Put more simply, the employee’s options are these:

  1. Accept the change;
  2. Reject the change, leave, and sue for “constructive dismissal”, plus perhaps extraordinary damages such as aggravated damages and/or punitive damages; or
  3. Tell the employer that the employee is rejecting the change, insist on the original terms of employment, and see what the employer does.

If the employee chooses to balk at the situation, then the employee’s first step is to leave employment, taking the position that he or she has been “constructively dismissed.” Constructive dismissal is a complicated legal doctrine that is much beyond the scope of this post. Those interested in this concept would be prudent to consider my post: Supreme Court of Canada Confirms that There are Two Paths to Constructive Dismissal.

In short, a finding that the employee has been constructively dismissed entitles the employee, at a minimum, to payment in lieu of notice. For more employees employed in minimum wage, retail or food-service positions, that may not amount to very much.

What Can Be Done?

Some have suggested that the law should have been changed to prohibit employers from changing the terms of an employee’s employment. Respectfully stated, I am not sure how that can be accomplished so long as employers retain the right to terminate employment without cause.

On that point, if the Ontario government wanted to provide real protection to workers it would amend the Employment Standards Act, 2000 to make its termination provisions similar to those of the Canada Labour Code.

As the Supreme Court of Canada’s decision in Wilson v. Atomic Energy of Canada Ltd., [2016] 1 SCR 770, confirmed, most employees employed pursuant to the terms of the Canada Labour Code cannot have their employment terminated absent just cause.

Amending the ESA to mirror the Canada Labour Code would make it much harder for employers to not only terminate employment, but likely make fundamental changes to the terms of employment.

Although Bill 148 made several changes to the ESA, a full review of which you can find in my post Bill 148 and Changes to the Employment Standards Act, 2000, no changes were made to that law’s termination provisions.

Takeaways for Employees with Labour Pains

The takeaway for employees is that employers can make changes to the terms of employment, even if the reason for such change may be suspect. However, the employer must make those changes properly. If your employer has failed to make the changes in the right way, you may have options.

If you are an individual looking for assistance with respect to the interpretation or enforceability of the terms of your employment contract, contact the professional, experienced and cost-effective employment lawyers for employees at Ottawa's Kelly Santini LLP would be happy to be of service to you.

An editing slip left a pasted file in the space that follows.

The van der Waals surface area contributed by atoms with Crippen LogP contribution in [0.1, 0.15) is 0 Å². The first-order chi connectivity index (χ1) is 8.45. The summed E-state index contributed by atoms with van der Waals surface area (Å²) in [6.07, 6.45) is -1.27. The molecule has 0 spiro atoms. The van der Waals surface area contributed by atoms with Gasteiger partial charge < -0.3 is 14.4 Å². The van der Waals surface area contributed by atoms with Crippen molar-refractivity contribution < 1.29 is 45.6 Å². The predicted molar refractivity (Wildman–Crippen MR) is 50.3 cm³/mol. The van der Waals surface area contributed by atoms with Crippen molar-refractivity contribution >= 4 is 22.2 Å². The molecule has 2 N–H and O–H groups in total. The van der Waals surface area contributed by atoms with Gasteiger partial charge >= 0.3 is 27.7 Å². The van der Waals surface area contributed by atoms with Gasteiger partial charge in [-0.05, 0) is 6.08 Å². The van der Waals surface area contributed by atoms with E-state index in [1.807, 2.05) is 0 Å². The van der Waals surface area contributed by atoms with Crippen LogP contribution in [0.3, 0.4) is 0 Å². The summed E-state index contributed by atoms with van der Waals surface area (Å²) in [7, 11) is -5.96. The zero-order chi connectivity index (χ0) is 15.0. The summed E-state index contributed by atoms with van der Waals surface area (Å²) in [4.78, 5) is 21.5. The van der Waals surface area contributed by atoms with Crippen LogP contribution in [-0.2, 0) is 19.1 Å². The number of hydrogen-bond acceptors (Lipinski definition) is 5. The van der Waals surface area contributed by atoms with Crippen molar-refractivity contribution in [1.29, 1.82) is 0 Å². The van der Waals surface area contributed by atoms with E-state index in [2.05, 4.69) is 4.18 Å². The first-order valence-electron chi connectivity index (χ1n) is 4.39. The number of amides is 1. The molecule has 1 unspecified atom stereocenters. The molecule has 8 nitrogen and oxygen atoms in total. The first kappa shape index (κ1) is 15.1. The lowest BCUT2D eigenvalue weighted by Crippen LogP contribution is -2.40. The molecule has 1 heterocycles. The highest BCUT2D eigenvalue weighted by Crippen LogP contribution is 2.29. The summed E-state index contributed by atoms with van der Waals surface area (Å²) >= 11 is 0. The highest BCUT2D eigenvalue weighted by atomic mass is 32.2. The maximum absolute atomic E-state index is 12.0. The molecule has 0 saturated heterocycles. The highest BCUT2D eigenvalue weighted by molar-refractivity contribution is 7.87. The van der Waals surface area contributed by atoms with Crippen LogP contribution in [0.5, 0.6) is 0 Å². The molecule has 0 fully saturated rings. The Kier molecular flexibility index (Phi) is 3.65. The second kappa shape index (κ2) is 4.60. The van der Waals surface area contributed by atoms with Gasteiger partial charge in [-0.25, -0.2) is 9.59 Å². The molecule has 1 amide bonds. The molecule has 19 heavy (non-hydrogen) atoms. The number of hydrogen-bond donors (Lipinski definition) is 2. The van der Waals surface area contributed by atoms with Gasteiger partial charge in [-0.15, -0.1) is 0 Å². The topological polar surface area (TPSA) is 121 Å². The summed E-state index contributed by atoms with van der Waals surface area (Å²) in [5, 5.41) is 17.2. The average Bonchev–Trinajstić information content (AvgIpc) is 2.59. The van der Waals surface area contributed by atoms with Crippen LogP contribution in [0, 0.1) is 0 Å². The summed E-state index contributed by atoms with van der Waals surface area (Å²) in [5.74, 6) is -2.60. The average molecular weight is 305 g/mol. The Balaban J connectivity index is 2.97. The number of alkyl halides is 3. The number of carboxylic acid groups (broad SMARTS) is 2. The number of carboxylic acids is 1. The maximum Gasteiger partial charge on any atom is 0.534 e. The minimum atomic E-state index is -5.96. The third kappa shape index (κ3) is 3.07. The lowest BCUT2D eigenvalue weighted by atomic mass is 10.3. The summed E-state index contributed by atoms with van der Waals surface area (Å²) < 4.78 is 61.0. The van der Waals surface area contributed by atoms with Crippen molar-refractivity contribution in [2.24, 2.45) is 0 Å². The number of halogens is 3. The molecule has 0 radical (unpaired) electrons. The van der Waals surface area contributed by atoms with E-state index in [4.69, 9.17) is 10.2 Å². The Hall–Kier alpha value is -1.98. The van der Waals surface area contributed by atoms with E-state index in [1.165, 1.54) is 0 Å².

Takeaways for Employers with Labour Pains

There are really two lessons for employers from this post:

First, employers should consider the business and goodwill implications of making fundamental changes to its employees’ employment.

Second, employers legally can make unilateral, fundamental changes to the terms of their employee’s employment, so long as: (a) reasonable notice is provided; and (b) the result remains legal.

If you are an employer and you need to make changes to the terms of your employee’s employment, or if you want to introduce written employment agreements with your staff, contact the professional, experienced and cost-effective employment lawyers for employers at Ottawa's Kelly Santini LLP would be happy to be of service to your business or organization.

Contact Me

To reach the author of this blog, Sean Bawden, email sbawden@kellysantini.com or call 613.238.6321 x260.

Sean P. Bawden is a partner with Kelly Santini LLP, located in Ottawa, Ontario, Canada. He practices in the areas of employment law and civil litigation. He has also taught Trial Advocacy for Paralegals and Small Claims Court Practice at Algonquin College in Ottawa.

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As always, everyone’s situation is different. The above is not intended to be legal advice for any particular situation. It is always prudent to seek professional legal advice before making any decisions with respect to your own case.

2 comments:

  1. What I am confused with Sean, is the fact that there is no notice of the change. Essentially, the employer is stating that as soon as the wage increase occurs, the benefits and breaks will change. Has there not been case law set in which once a benefit is given, it cannot just be taken away without any prior notice of same? Certainly this is part of the employment contract...so what would happen if the employees refused to sign in agreement of these new conditions?

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    Replies
    1. Agreed that there was no notice of the change in this case. So if the employee refused to accept such terms, then the employee's option would either be to: (a) insist on the original terms of the contract (unlikely to happen); or (b) leave and claim constructive dismissal.